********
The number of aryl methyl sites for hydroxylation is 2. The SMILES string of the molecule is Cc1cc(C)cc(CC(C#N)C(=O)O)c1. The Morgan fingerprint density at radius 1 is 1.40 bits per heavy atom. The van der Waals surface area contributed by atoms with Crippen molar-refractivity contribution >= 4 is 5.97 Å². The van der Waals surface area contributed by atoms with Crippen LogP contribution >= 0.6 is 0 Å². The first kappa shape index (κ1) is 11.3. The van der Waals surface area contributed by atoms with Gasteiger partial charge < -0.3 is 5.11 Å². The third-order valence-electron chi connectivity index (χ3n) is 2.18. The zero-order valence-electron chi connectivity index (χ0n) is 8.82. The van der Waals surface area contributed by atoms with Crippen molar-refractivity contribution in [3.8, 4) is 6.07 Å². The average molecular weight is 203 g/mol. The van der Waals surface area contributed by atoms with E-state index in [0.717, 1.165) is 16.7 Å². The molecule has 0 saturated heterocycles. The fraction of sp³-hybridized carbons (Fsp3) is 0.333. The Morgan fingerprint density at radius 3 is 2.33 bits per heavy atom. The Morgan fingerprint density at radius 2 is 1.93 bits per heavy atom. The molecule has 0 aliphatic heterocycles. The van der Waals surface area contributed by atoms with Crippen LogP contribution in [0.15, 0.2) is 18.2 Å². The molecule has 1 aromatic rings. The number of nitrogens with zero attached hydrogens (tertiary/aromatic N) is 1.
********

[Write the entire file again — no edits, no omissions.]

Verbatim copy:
The number of aryl methyl sites for hydroxylation is 2. The SMILES string of the molecule is Cc1cc(C)cc(CC(C#N)C(=O)O)c1. The Morgan fingerprint density at radius 1 is 1.40 bits per heavy atom. The van der Waals surface area contributed by atoms with Crippen molar-refractivity contribution >= 4 is 5.97 Å². The van der Waals surface area contributed by atoms with Crippen LogP contribution >= 0.6 is 0 Å². The first kappa shape index (κ1) is 11.3. The van der Waals surface area contributed by atoms with Gasteiger partial charge < -0.3 is 5.11 Å². The third-order valence-electron chi connectivity index (χ3n) is 2.18. The zero-order valence-electron chi connectivity index (χ0n) is 8.82. The van der Waals surface area contributed by atoms with Crippen molar-refractivity contribution in [3.8, 4) is 6.07 Å². The average molecular weight is 203 g/mol. The van der Waals surface area contributed by atoms with E-state index in [0.717, 1.165) is 16.7 Å². The molecule has 0 saturated heterocycles. The fraction of sp³-hybridized carbons (Fsp3) is 0.333. The Morgan fingerprint density at radius 3 is 2.33 bits per heavy atom. The Morgan fingerprint density at radius 2 is 1.93 bits per heavy atom. The molecule has 0 aliphatic heterocycles. The van der Waals surface area contributed by atoms with Crippen LogP contribution in [0.15, 0.2) is 18.2 Å². The molecule has 1 aromatic rings. The number of nitrogens with zero attached hydrogens (tertiary/aromatic N) is 1.